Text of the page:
The Simple, Fab, Indian Weddings
The Simple, Fab, Indian Weddings
12 months with the coronavirus and more than 12 thousand challenges.
If there’s one great thing done by corona other than the norm to stay at home and social distancing is the tight blow it gave to the big, fat Indian weddings. Those grand Indian weddings with pompous naagin dance; the dance that could freak the hell out of not only the naags and naagins but also the saperas. I wonder how Balaji Telefilms continues to come up with so many sequels of their much-acclaimed mythological thriller series in such a country. Sarcasm not at all intended.
Getting back to being human, I remember tagging along with my mother to some of these weddings as a kid. I can recall the magnificent decor with flowers, festoons, and lights blaring in vibrant pink, gold, and red; stage well-decorated with the bride and groom joyfully posing for pictures so that the videographer can make a memorable wedding cassette. A cassette where the groom would zoom out of the bride’s mehndi-clad palms and where the bride’s face would waltz inside the groom’s eyes. A cassette that would blabber all of Bollywood’s wedding songs and capture the guests gnawing tandoori chicken in peculiar ways – a sight perfect for memes.
A step into the hall and you find women moving around in gowns double their body-weight, dressed up in attires that look very much like caparisons, the clothes Keralites adorn their elephants with. You can see them floundering on their stilettos while trying to maintain the panache. And if their clothes didn’t blur your eyesight, stay calm because we have the jewelry to the rescue. You can find the fans of Bappi Lahiri in bands of gold and silver, embellished with gems, grasped over their skin like shackles. A skin that is choked with thick sheets of foundation, lips rubbed with red lipstick, a pink-colored mosquito coil resting on each cheek, and eyelids sparkling in rose gold.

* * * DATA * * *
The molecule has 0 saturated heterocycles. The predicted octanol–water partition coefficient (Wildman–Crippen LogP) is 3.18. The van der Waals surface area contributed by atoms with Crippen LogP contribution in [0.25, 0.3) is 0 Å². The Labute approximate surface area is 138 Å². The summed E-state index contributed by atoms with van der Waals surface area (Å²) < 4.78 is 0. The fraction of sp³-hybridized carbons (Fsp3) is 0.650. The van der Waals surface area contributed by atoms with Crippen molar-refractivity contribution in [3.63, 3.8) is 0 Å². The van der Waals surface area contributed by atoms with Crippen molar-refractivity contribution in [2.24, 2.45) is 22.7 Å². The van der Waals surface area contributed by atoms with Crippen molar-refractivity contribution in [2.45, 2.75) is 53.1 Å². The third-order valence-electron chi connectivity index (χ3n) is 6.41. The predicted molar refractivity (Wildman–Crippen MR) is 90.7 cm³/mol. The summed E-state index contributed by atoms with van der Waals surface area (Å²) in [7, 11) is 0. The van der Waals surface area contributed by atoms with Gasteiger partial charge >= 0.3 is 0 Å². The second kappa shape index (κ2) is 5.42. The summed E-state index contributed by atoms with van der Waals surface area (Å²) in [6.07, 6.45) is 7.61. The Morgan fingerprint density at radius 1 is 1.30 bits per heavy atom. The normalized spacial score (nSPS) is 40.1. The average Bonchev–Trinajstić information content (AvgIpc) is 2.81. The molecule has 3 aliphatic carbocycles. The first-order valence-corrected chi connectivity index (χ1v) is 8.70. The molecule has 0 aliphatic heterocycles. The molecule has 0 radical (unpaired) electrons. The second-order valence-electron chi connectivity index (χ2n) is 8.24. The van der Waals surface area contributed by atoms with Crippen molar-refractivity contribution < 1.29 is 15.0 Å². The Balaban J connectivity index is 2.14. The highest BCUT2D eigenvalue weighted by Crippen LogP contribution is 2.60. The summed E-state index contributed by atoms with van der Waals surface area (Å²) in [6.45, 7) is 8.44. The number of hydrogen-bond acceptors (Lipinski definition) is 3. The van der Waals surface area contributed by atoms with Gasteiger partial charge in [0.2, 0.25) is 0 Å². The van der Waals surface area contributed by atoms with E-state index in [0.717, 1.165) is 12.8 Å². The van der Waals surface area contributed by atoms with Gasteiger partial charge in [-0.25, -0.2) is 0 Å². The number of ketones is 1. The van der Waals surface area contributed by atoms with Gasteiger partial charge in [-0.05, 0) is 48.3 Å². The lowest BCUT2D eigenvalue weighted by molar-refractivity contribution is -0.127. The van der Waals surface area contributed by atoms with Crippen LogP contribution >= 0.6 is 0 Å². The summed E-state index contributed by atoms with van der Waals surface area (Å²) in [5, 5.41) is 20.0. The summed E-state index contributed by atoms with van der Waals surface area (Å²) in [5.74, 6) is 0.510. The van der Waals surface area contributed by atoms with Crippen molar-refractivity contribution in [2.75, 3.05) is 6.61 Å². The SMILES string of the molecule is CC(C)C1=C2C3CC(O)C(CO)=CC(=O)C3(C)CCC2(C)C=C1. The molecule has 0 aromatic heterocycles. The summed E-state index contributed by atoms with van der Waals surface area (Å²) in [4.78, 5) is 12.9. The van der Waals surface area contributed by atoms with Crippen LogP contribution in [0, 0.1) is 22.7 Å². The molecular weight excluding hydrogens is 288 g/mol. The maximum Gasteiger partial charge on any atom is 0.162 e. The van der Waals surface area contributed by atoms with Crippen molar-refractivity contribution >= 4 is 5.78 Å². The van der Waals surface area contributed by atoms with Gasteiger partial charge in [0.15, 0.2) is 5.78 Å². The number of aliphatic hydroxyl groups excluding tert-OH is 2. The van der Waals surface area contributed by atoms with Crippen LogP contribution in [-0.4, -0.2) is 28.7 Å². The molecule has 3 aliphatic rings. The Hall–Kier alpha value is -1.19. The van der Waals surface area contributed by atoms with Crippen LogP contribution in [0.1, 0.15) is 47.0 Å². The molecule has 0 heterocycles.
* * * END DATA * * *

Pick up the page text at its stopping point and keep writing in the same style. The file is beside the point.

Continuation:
Well, I’m not against wearing makeup. Do what feels good. But do have some consideration for the kids loitering in the hall in oversized clothes. It is not right to scare them with a skin like that of Edward from Twilight. In fact, I’d say it should be a punishable offense to scare little ones with those horrid lenses. I guess that’s why the halls are so well-lit. It isn’t advisable to watch horror with lights turned off.
I’m sure a particular set of boys would be enjoying this more than others. The ones who share pati-patni jokes, the ones who not only ridicule women for their poor driving skills but also mock them for their own inability to differentiate between hues. In short, the ones who need to mock women to confirm their masculinity would be rolling on the floor with laughter. So, before such alpha males get a cardiac arrest out of happiness, let me tell you our boys aren’t far behind. You can find many sanskaari souls standing at the entrance of the wedding hall. Squinting eyes wearing sunglasses at night, checking out on the girls. Hair disrespecting gravity, probably inspired by Tollywood action movies. Straightened strands dipped in shades of mud and blood.
Whenever I come across such fashionistas, I’m taken back to the day my cousin sported a similar hairstyle and to his misfortune asked me how he looked.
“Now that you’ve put on that look, how about calling out for the morning adhaan?”
At least that’s what roosters are believed to do among Muslims. From that moment, he never approached me for any kind of feedback. Good riddance! I’m saving 0.05 calories of energy a year since then.
Other than these boys and girls, there is another breed of guests. They are few and far off. They are neither interested in the wedding nor the food. They’re just there because their mother or friends dragged them into it. They are the poor souls smothered in an attire that shines far more than the entire galaxy. You can recognize them from their mascara that speaks of the harassment they’ve been through during its forced application. Their red lipstick represents their blood that’s boiling inside. They are the ones who bury themselves in their phones to avoid getting involved in irrelevant conversations and attracting strange glances over their solid black tee. They are the ones I relate myself to.